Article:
All “employers” in Tennessee “shall:(1) Insure and keep insured the employer's liability under this chapter in some person or persons, association, organization or corporation authorized to transact the business of workers' compensation insurance in this state; or (2) Possess a valid certificate of authority from the commissioner of commerce and insurance by furnishing satisfactory proof of the employer's financial ability to pay all claims that may arise against the employer under this chapter and guarantee the payment of the claims in the amount and manner and when due as provided for in this chapter.” TENN. CODE ANN. § 50-6-405(2013).
The term “employer” is defined as “any individual, firm, association or corporation, the receiver or trustee of the individual, firm, association or corporation, or the legal representative of a deceased employer, using the services of not less than five (5) persons for pay, except as provided in § 50-6-902, and, in the case of an employer engaged in the mining and production of coal, one (1) employee for pay. If the employer is insured, it shall include the employer's insurer, unless otherwise provided in this chapter. TENN. CODE ANN. § 50-6-102(2013). Thus, most businesses employing 5 people are required to maintain workers’ compensation insurance.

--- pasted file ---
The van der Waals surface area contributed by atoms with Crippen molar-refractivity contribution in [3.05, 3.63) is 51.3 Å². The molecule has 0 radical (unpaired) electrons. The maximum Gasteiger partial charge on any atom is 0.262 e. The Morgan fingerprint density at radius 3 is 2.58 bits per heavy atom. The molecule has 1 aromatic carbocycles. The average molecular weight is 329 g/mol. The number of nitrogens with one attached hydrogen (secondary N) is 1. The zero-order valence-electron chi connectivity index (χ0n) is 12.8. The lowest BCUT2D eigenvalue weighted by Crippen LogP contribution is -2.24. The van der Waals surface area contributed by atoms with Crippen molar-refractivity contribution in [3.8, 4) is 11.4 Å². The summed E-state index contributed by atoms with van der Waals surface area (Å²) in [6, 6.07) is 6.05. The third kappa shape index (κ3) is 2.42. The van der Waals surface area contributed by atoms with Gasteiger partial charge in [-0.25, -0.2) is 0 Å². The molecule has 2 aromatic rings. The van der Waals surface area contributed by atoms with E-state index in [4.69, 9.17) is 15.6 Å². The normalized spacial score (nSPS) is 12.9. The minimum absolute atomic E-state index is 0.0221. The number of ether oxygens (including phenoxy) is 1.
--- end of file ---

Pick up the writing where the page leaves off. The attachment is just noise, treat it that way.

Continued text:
The main exception to this general rule is for businesses “engaged in the construction industry.” Tenn. Code Ann. § 50-6-902 (2013). Those businesses are generally “required to carry workers' compensation insurance on themselves . . . whether or not the provider employs fewer than five (5) employees.” Id. The statute defines “engaged in the construction industry” as
any person or entity assigned to the contracting group as those classifications are designated by the rate service organization designated by the commissioner of commerce and insurance as provided in § 56-5-320; provided, that where more than one (1) classification applies, the governing classification, as that term is defined by the rate service organization designated by the commissioner of commerce and insurance as provided in § 56-5-320, shall be used to determine whether the person or entity is engaged in the construction industry.
If an Employer fails to secure workers’ compensation insurance, “then during the continuance of the failure, the employer shall be liable to an injured employee either for compensation as provided in this chapter to be recovered in an action brought in a court of competent jurisdiction for that purpose, or for damages to be recovered as if this chapter had not been enacted, as the employee may elect.” TENN. CODE ANN. § 50-6-406 (2013). In these cases, then, the Employee can select to pursue workers’ compensation benefits or sue the Employer in tort. The Employee cannot choose both remedies, however, and choosing one waives the other. Id.
If the Employee chooses to sue in tort, “the employer, when sued, shall not be allowed to set up as a defense to the action that the employee was negligent, or that the injury was caused by negligence of a fellow servant or fellow employee, or that the employee had assumed the risk of the injury.” Id.